Consumer confidence plummeted in October to its lowest level in more than seven years as anthrax scares and the Sept. 11 terror attacks have taken its toll on American’s view of job security and the economy.
The Conference Board, New York, said Tuesday that its Consumer Confidence Index fell 85.5 from 97 in September (1985=100). The 11.5-point drop pushed the Index to its lowest level since February 1994. It also marks the fourth consecutive month that the Index has fallen.
The Present Situation Index fell from 125.4 to 107.6. The Expectations Index, a widely watched barometer of future economic activity, dropped from 78.1 to 70.8.
The Conference Board’s Consumer Confidence Survey-the most comprehensive survey of consumers in the U.S., covering all nine census regions of the country-is based on a representative sample of 5,000 U.S. households. The monthly survey is conducted for The Conference Board by NFO WorldGroup, a member of The Interpublic Group of Companies.”
“The economic outlook is becoming increasingly pessimistic, with consumer sentiment continuing to fall,” says Lynn Franco, director of The Conference Board’s Consumer Research Center. “Widespread layoffs and rising unemployment do not signal a rebound in confidence anytime soon. With the holiday season quickly approaching, there is little positive stimuli on the horizon.”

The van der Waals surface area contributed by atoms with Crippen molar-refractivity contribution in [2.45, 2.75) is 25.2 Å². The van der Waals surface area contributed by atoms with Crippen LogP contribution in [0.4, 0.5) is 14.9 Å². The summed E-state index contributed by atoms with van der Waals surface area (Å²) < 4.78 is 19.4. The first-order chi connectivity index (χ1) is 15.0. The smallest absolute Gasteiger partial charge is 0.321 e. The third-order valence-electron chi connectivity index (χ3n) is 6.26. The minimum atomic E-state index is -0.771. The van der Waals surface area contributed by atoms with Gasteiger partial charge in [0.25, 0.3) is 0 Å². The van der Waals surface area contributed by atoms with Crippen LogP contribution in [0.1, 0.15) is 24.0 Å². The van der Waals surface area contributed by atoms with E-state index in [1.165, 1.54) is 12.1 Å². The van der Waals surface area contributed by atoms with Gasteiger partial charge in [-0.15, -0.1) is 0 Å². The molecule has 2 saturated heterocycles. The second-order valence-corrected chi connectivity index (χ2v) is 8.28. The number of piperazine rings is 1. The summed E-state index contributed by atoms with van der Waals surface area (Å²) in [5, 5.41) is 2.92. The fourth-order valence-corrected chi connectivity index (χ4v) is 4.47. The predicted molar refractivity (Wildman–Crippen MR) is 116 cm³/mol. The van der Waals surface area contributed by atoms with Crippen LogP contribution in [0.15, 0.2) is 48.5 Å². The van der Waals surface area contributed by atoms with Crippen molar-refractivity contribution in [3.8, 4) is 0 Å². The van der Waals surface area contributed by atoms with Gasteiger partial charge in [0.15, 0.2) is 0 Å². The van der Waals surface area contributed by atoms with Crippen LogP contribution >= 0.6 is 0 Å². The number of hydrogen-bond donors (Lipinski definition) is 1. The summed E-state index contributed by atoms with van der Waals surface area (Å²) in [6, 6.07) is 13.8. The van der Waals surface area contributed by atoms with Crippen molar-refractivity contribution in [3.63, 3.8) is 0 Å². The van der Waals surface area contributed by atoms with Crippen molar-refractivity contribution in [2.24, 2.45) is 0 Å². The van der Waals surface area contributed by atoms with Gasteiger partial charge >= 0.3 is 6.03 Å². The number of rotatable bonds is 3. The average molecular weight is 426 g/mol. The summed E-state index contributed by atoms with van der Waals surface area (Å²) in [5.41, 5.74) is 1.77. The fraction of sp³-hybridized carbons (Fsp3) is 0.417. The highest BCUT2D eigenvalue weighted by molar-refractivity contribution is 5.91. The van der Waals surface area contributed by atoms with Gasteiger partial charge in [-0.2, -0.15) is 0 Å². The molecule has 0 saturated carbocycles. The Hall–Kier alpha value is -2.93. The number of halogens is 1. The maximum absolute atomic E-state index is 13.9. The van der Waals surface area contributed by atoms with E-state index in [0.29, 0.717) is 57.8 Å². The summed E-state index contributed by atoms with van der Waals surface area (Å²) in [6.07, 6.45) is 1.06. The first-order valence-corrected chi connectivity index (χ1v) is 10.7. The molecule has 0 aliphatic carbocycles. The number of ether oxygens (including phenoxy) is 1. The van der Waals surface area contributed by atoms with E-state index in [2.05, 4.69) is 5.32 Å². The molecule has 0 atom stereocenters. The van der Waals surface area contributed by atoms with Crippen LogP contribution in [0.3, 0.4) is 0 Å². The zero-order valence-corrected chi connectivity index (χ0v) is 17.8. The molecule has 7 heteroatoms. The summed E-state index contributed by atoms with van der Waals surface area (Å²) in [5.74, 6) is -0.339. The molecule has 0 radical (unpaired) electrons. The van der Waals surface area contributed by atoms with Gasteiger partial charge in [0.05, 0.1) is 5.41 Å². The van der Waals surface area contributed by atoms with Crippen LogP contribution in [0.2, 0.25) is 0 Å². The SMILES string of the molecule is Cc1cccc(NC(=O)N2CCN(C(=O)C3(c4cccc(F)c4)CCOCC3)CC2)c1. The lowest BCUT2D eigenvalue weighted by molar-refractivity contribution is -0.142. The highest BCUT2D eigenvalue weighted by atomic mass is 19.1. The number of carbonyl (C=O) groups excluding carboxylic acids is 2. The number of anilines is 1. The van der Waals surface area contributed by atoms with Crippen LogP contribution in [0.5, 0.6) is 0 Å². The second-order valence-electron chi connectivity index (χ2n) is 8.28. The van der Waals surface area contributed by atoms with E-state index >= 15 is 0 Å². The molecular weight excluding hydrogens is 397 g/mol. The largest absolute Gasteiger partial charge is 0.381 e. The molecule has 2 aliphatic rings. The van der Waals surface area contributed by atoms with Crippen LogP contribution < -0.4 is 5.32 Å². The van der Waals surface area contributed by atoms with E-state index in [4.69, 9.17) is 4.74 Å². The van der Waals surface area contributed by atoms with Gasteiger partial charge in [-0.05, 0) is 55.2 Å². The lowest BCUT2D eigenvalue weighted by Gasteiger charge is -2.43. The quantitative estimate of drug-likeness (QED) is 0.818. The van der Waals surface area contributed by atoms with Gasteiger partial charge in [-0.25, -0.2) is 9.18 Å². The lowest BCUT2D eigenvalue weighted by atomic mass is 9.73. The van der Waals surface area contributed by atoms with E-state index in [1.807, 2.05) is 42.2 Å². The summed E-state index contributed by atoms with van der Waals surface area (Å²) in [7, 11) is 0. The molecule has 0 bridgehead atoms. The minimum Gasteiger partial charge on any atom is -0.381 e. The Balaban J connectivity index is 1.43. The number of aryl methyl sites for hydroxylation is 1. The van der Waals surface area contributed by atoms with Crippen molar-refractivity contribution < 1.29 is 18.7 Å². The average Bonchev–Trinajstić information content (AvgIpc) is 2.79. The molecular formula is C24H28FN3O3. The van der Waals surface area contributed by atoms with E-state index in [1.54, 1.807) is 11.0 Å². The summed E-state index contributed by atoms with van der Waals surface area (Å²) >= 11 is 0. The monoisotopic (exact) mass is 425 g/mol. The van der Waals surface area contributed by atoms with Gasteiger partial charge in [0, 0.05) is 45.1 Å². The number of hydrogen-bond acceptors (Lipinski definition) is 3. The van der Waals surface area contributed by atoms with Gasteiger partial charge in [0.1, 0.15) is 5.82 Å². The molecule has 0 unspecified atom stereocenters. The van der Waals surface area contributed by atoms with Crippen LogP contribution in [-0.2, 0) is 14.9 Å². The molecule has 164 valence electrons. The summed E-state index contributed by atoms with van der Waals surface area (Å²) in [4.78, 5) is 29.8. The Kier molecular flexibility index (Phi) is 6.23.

Consumers’ assessment of current conditions is much less positive than in September, according to the Index. Those rating current business conditions as “bad” rose from 18.3% to 20.6%. Those rating conditions as “good” declined from 22.3% to 18.9%. Consumers claiming jobs are “hard to get” rose from 18.8% to 20.7%. Those reporting jobs are plentiful fell from 27.1% to 21.0%.
Consumers’ outlook for the next six months continues to deteriorate. Those expecting an improvement in business conditions over the next six months increased from 15.7% to 18%, according to the Index. But those anticipating conditions to weaken rose from 15.8%to 20.3%.
The employment outlook was also mixed. Currently, 14% of consumers expect more jobs to become available, up slightly from 12.9% last month. But those expecting fewer jobs increased from 22.5 percent to 28.9 percent. Only 17.7% of consumers anticipate a gain in their incomes, down from 21.1% in September.